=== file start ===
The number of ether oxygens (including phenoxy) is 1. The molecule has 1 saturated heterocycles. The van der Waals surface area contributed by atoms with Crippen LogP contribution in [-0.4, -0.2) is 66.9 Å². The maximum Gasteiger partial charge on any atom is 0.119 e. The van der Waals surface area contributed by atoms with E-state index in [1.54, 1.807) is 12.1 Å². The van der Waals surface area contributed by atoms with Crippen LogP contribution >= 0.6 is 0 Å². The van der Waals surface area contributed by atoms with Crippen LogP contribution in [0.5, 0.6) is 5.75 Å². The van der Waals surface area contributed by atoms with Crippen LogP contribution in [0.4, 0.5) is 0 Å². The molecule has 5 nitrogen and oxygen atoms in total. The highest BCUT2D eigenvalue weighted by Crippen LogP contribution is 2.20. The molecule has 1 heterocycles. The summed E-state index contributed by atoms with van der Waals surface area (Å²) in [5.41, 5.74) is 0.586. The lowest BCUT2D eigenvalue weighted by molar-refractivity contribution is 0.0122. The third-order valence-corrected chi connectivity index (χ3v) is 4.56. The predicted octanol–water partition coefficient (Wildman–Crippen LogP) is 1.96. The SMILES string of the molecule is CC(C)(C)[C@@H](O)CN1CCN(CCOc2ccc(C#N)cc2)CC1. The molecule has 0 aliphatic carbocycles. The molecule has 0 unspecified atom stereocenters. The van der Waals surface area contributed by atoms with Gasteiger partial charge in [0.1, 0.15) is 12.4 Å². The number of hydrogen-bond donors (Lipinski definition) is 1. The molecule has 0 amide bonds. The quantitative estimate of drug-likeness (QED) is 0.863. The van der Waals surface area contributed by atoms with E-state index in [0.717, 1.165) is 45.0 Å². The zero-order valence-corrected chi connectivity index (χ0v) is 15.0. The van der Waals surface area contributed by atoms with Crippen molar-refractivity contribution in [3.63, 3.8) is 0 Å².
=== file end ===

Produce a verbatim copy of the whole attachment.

The number of ether oxygens (including phenoxy) is 1. The molecule has 1 saturated heterocycles. The van der Waals surface area contributed by atoms with Crippen LogP contribution in [-0.4, -0.2) is 66.9 Å². The maximum Gasteiger partial charge on any atom is 0.119 e. The van der Waals surface area contributed by atoms with E-state index in [1.54, 1.807) is 12.1 Å². The van der Waals surface area contributed by atoms with Crippen LogP contribution >= 0.6 is 0 Å². The van der Waals surface area contributed by atoms with Crippen LogP contribution in [0.5, 0.6) is 5.75 Å². The van der Waals surface area contributed by atoms with Crippen LogP contribution in [0.4, 0.5) is 0 Å². The molecule has 5 nitrogen and oxygen atoms in total. The highest BCUT2D eigenvalue weighted by Crippen LogP contribution is 2.20. The molecule has 1 heterocycles. The summed E-state index contributed by atoms with van der Waals surface area (Å²) in [5.41, 5.74) is 0.586. The lowest BCUT2D eigenvalue weighted by molar-refractivity contribution is 0.0122. The third-order valence-corrected chi connectivity index (χ3v) is 4.56. The predicted octanol–water partition coefficient (Wildman–Crippen LogP) is 1.96. The SMILES string of the molecule is CC(C)(C)[C@@H](O)CN1CCN(CCOc2ccc(C#N)cc2)CC1. The molecule has 0 aliphatic carbocycles. The molecule has 0 unspecified atom stereocenters. The van der Waals surface area contributed by atoms with Gasteiger partial charge in [0.1, 0.15) is 12.4 Å². The number of hydrogen-bond donors (Lipinski definition) is 1. The molecule has 0 amide bonds. The quantitative estimate of drug-likeness (QED) is 0.863. The van der Waals surface area contributed by atoms with E-state index in [0.717, 1.165) is 45.0 Å². The zero-order valence-corrected chi connectivity index (χ0v) is 15.0. The van der Waals surface area contributed by atoms with Crippen molar-refractivity contribution in [3.63, 3.8) is 0 Å².